This might be old news for software folks.  But for project managers and others, it’s something worth repeating:

Don’t strive for perfection, strive for “good enough”

While perfection is absolutely necessary in sports, the Olympics, and other highly competitive things, in software, it’s something to be avoided.


Because software is never perfect. There are always bugs, missing features, too many features, confusing navigation for some, and non-intuitive workflows with too many steps for some users.  You aren ‘t going to please every single user.  If you strive for that, your software will become a sort of frankenstein-looking thing and not very good for anyone.

Instead, shoot for “good enough”.  Good enough that the main functionality promised by the software actually does work, even if its not beautiful, has some bugs, and isn’t “perfect”. Bottom line: get something out into the real world for real testing by real users.  Get feedback, and iterate.  That’s it.

You’ve heard the saying “if you wait for the perfect time to have kids, you will never have them”

Same thing applies to mobile forms software implementations.  If you wait until the perfect moment to begin implementing a mobile forms solution, it will never get done.  I’ve seen this phenomenon repeat itself many times:

  • An entity will express interest in moving from paper-based field forms to digital
  • Several vendors get invited to chat and demo their product
  • The entity becomes paralyzed evaluating existing solutions, considers building their own solution, another crisis consumes their attention, and in the end reverts to their tried and true paper-based field forms
  • Two years goes by and the process repeats, usually with someone else at the helm because the other person is no longer employed at the company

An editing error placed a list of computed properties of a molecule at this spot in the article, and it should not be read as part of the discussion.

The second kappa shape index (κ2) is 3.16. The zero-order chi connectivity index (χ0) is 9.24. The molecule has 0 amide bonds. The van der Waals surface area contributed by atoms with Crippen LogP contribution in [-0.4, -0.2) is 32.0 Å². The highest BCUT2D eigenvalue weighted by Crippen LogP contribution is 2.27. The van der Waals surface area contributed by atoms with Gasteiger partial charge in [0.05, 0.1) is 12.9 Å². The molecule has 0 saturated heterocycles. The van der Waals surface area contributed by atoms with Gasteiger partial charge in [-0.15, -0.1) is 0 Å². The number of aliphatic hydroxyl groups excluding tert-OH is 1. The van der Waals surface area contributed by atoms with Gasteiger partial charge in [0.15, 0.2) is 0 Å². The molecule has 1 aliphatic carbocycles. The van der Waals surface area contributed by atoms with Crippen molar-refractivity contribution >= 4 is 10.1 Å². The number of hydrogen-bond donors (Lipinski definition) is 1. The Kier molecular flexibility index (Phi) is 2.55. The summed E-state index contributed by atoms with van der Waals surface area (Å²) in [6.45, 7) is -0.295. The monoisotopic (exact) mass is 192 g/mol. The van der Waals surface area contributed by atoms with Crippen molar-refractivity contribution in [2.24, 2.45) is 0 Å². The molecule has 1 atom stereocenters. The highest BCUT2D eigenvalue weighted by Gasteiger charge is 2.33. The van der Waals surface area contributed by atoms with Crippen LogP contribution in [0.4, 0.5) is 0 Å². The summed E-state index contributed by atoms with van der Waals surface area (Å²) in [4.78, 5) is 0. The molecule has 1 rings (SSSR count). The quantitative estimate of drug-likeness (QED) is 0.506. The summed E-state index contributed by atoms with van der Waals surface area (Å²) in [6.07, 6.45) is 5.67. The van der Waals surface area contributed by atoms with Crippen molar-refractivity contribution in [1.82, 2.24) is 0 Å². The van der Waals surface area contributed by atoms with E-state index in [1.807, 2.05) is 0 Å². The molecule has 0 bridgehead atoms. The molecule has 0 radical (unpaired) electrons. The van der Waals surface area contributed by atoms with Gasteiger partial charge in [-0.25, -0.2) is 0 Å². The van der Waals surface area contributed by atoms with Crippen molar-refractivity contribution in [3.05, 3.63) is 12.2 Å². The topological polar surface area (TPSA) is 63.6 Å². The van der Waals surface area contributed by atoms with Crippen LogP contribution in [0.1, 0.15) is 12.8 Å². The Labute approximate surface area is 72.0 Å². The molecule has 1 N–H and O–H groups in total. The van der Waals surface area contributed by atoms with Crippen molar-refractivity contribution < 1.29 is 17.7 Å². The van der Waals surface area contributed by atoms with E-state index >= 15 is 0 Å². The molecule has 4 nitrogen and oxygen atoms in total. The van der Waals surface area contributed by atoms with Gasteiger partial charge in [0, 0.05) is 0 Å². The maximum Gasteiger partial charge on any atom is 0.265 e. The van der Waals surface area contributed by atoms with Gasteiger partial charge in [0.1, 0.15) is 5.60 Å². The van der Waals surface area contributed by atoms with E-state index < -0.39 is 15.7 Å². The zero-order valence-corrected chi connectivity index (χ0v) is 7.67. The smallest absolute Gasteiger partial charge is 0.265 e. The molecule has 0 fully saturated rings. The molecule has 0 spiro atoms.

Remove this barrier for faster implementations

A large barrier to a successful mobile forms software implementation is the way an organization rewards and penalizes its people for success and failure.

Putting yourself in the person’s shoes spearheading a software implementation, its easy to see the problem: For example, if I’m in charge of getting software adopted by our field crews—in addition to all of my regular work—I’m going to make sure that it succeeds.  If it fails, I’ll get blamed for that failure and possibly lose out on my annual bonus, or worse.  And if I succeed at it, I’ll get a pat on the back or some tiny token of appreciation.  Probably nothing to write home about, except that I get to keep my job.

You can see that the safer path is to evaluate a bunch of software tools, send a report to upper management weighing the pros and cons of each platform reviewed, but in the end actually do nothing.

Reward effort, not outcomes

Don’t take my word for it, take it from Sundar Pichai, Google’s CEO.  In this article, Sundar is quoted with the following:

“You have to encourage innovation. Companies become more conservative in decision making as you grow… be okay with failure and reward effort, not outcomes.”

 What does this look like for mobile field work software implementations?

It means making a decision and pulling the trigger on a software tool.  It means spending some effort and time deploying that software tool to a small team of folks that can kick it around in a real-world scenario and who can provide feedback for improvements.  It also doesn’t have to be perfect.  It can be just good enough to iterate on and improve it via a feedback loop.  This was discussed in a previous article here.

What if it doesn’t work?

No big deal.  It’s not like you are going to die if a software implementation doesn’t work out.  It’s just software.  If things don’t work out with the implementation, maybe because of the tool itself, or maybe because of the way it was implemented or who tested it, just rip out the solution, learn from that experience, and try again…this time with the knowledge of what didn’t work the previous time.

And if it “sort of” works?

Iterate.  Get feedback from real-world use, improve the forms, improve the workflow, simplify, and re-deploy on a continual basis.  That’s how you get from “sort of works” to “works good enough” to eventually “its perfect”.

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